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Want to get to know your readers? Ask these 3 questions.

readerfavicon The first step of any strong independent reading program is to do a preliminary diagnostic of your students and their reading skills and interests.

Many schools invest in online or paper assessments to determine students’ grade-level equivalent. Many teachers give out reading inventory surveys for their students to complete.

Both of those are good ideas. I do them.

But this year, I’ve found out that it’s pretty easy to figure out the reading lives of students. Here are my three quick-and-easy questions:

1. What are you reading now?
2. What was the last book you read?
3. What book would you like to read next?

Yep, that’s it! In about 30 seconds, I can find out a lot of information.

Question #1 separates the avid readers from the rest. If the student has an answer to the first question, I’m ecstatic. I won’t ever have to worry about him or her. All I have to do is make sure he or she has access to a Kindle or a library. (About 10 percent of students have an answer.)

Question #2 is where it starts getting interesting. If the student answers within a few seconds, and if the answer isn’t something like Clifford the Dog, then the student is a regular reader. Too many teacher-assigned texts have likely sapped this student’s interest in reading, but independent reading will soon turn that around. My move is to make sure this student has one or two good books in a row to read, and then everything will be fine.

On the other hand, if the student has trouble answering, or doesn’t remember, or reveals that he or she has never read a book before, then the student is a reluctant reader. (Some teachers prefer the term “emerging reader.”) I write this student’s name down. After all, no regular English class with whole-class novels and nonfiction articles will change this student’s relationship to reading. Independent reading could work, but only if I do a good job building a relationship with the student, finding out more about his or her interests, assessing reading skill gaps, and vigorously following up on them.

Question #3 is my favorite because it gets at the student’s interests. If the student is a regular or reluctant reader, who hasn’t read in a while, specific titles of books are hard to come by. That’s OK. I ask him or her what kinds of books he or she would like to read.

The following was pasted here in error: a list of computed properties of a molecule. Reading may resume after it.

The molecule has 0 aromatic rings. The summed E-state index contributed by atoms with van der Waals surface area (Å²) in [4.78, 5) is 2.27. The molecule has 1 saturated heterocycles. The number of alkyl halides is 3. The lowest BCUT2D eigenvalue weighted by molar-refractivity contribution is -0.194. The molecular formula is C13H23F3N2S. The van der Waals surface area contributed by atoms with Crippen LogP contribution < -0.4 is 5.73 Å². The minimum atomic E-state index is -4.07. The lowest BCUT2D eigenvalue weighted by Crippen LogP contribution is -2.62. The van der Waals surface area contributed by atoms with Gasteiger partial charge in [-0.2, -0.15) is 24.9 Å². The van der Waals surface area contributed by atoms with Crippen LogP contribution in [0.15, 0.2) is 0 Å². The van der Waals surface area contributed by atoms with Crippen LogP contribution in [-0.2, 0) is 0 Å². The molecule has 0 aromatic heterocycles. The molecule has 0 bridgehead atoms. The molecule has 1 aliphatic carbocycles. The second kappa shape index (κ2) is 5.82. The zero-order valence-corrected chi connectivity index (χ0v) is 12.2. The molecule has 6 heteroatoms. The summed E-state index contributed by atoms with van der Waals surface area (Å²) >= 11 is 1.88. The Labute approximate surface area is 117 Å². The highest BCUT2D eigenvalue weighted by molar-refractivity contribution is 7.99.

Usually, though, the student does come up with an answer. And the answers are very revealing.

Just two weeks ago, when the Kindle Classroom Project expanded to its second classroom, I asked the students Question #3. Here is what some of them said:

my bloody life  life in prison  child called it  goosebumps

Alex: My Bloody Life: The Making of a Latin King, by Reymundo Sanchez
Johnny: Life in Prison, by Stanley “Tookie” Williams
Brianna: A Child Called It, by Dave Pelzer
Mariyah: Goosebumps, by R.L. Stine.

So, what would you be able to notice? And what would you ask next? For Alex, Johnny, Brianna, and Mariyah, what would be your next move? favicon


  1. Meg Griswold

    When I taught in New York, I had to keep replenishing copies of “A Child Called It” because they read it so voraciously. Same goes for “Tears of a Tiger” and “Forged by Fire.” I usually try to follow up and ask students to try to identify what about those books is appealing. Usually, they like how real, gritty and honest they feel. They like, like the rest of us, to read about someone who has it worse than we do. I usually then try to start sneaking suggestions in that tend towards the more literary. “Hatchet.” Stranded and starving. “Down These Mean Streets” by Piri Thomas. How many hops and skips until they get to “Jane Eyre”?

  2. Mark Isero

    You’re right, Meg: If the student has a favorite book, asking a follow-up question, like, “Why did you like that book?” can yield a lot of good information.

    It also sounds like you’re an expert at encouraging students toward more literary texts. If a student can get from *Tears of a Tiger* to *Jane Eyre* in just a few (or a few more) “hops and skips,” then we’ve done our jobs! I have to say: I’m not an expert (yet) at this.

    Have you heard of or read Teri Lesesne’s *Reading Ladders*? It really helped me figure out the give-and-take of book recommending. (The Kindles have also helped because six students can read the same title at the same time.)

  3. Tony

    Not to get too jargony – or pretentious – here, but research suggests that a real good question to asks students after they read, or little kids after being read to is…

    What does this story remind you of?

    This is better than the “what just happened” type of question or asking specific gotcha type quiz questions. The mental process involved in considering what a story reminds one of is a real important activity that teaches comprehension, genre and thematic awareness, and other good stuff.
    With older students, in high school, asking them to bring in “partner texts” is an extension of this idea. When students bring in a book, poem, song, work of art – that they see as being in conversation with a novel the class is reading – it can lead to great discussions and can be a usefull assessment strategy for teachers.
    I miss teaching.

    • Mark Isero

      Love the question, Tony. It seems like a way for the teacher to learn more about the student, too. It’s not “What are your thoughts about this story?” or “What’s your reaction to this story?” Yours is a deeper question.

      Same thing goes for having students bring in a partner text. What kinds of discussions have you seen come out of this kind of work?

Please share your brilliant insights!